Last week I had the pleasure of attending a Rose tasting for the trade, along with a master class on Rose led by Master Sommelier, Gillian Banlace. I won a lunch with Gillian and other guests the following day. While waiting for a table, I ordered Rose. The waitress suggested a Brut Rose. We never discussed which one. She just brought me a glass and I drank about half before the group arrived and we moved onto other wines…great wines, I must add. But the flavor, texture, and freshness of this Rose lingered long after lunch was done…well into this week. So, I’m back at Brasserie 19 for the reveal. Veuve Cliquot Brut Rose (NV) with enticing flavors of watermelon, cherry and cotton candy. Almond toast finish. Dry, but luscious at the same time. I am feeling very indulged.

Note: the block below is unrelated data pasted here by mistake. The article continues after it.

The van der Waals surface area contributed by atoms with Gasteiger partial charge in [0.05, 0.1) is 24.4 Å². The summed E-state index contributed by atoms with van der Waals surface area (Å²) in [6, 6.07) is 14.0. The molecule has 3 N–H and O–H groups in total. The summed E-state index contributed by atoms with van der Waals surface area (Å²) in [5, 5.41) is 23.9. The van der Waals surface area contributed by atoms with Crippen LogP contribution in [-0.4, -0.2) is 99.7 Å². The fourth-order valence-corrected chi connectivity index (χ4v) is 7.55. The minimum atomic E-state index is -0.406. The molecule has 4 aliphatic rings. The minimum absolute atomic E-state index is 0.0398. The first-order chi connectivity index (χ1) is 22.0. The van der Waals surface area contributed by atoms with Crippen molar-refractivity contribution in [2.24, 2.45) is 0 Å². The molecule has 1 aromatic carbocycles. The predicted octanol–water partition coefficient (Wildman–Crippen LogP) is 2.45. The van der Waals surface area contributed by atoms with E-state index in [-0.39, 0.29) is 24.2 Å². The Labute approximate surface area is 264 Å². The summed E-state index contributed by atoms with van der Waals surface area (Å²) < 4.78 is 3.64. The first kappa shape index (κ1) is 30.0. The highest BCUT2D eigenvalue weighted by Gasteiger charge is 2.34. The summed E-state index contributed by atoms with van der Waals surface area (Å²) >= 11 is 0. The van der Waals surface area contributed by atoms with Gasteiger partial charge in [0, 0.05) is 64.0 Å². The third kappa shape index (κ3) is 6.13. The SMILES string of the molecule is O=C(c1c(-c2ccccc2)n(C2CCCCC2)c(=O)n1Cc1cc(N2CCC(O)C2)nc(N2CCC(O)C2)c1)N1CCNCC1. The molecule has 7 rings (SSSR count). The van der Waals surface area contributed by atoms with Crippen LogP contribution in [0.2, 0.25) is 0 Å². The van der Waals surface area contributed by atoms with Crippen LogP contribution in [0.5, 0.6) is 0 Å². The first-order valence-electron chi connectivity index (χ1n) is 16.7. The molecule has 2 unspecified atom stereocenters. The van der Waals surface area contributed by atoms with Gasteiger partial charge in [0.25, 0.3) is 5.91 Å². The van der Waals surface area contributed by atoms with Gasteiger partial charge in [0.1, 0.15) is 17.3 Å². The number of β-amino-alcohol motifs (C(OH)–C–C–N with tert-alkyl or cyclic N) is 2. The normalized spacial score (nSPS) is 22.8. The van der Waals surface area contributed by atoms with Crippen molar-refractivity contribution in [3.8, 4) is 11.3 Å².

The Cliquot Champagne house was founded in 1772 by Philippe Cliquot. It is believed to be the first Champagne house to produce Rose Champagne (Pinot Noir). Fine Rose champagne has since always been the Cliquot house trademark. Barbe-Nichole Ponsardin, an educated young woman, married Philippe’s son, Francois, in 1798. She was left a widow in 1805. Because she had been included in Francois’ passion for and the running of his winery, the widow Cliquot (Veuve means widow) was able to take over the champagne house. Very unique for a woman in that day in time. Additionally, she went on to make revolutionary changes in the production of fine Champagne that are still used today. Fine being the key word. Veuve Cliquot has always been about making quality Champagne. Thank you, Madame Cliquot. I raise a toast to you.